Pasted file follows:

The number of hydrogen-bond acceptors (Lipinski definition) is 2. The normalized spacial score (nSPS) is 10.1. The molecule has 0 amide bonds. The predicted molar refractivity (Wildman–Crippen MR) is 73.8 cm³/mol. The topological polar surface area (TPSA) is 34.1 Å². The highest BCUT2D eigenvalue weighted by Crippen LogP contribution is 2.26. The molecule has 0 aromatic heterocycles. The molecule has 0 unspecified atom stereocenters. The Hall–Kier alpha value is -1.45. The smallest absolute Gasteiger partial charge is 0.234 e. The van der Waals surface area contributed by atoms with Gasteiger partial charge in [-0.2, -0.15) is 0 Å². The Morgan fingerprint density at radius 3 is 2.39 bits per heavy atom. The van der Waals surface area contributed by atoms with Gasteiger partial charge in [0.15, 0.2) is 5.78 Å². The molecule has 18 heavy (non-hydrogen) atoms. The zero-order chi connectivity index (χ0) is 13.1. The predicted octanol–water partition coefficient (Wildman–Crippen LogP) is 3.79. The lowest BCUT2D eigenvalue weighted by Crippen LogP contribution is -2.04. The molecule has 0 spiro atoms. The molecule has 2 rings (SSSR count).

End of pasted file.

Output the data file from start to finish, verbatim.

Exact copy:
The number of hydrogen-bond acceptors (Lipinski definition) is 2. The normalized spacial score (nSPS) is 10.1. The molecule has 0 amide bonds. The predicted molar refractivity (Wildman–Crippen MR) is 73.8 cm³/mol. The topological polar surface area (TPSA) is 34.1 Å². The highest BCUT2D eigenvalue weighted by Crippen LogP contribution is 2.26. The molecule has 0 aromatic heterocycles. The molecule has 0 unspecified atom stereocenters. The Hall–Kier alpha value is -1.45. The smallest absolute Gasteiger partial charge is 0.234 e. The van der Waals surface area contributed by atoms with Gasteiger partial charge in [-0.2, -0.15) is 0 Å². The Morgan fingerprint density at radius 3 is 2.39 bits per heavy atom. The van der Waals surface area contributed by atoms with Gasteiger partial charge in [0.15, 0.2) is 5.78 Å². The molecule has 18 heavy (non-hydrogen) atoms. The zero-order chi connectivity index (χ0) is 13.1. The predicted octanol–water partition coefficient (Wildman–Crippen LogP) is 3.79. The lowest BCUT2D eigenvalue weighted by Crippen LogP contribution is -2.04. The molecule has 0 spiro atoms. The molecule has 2 rings (SSSR count).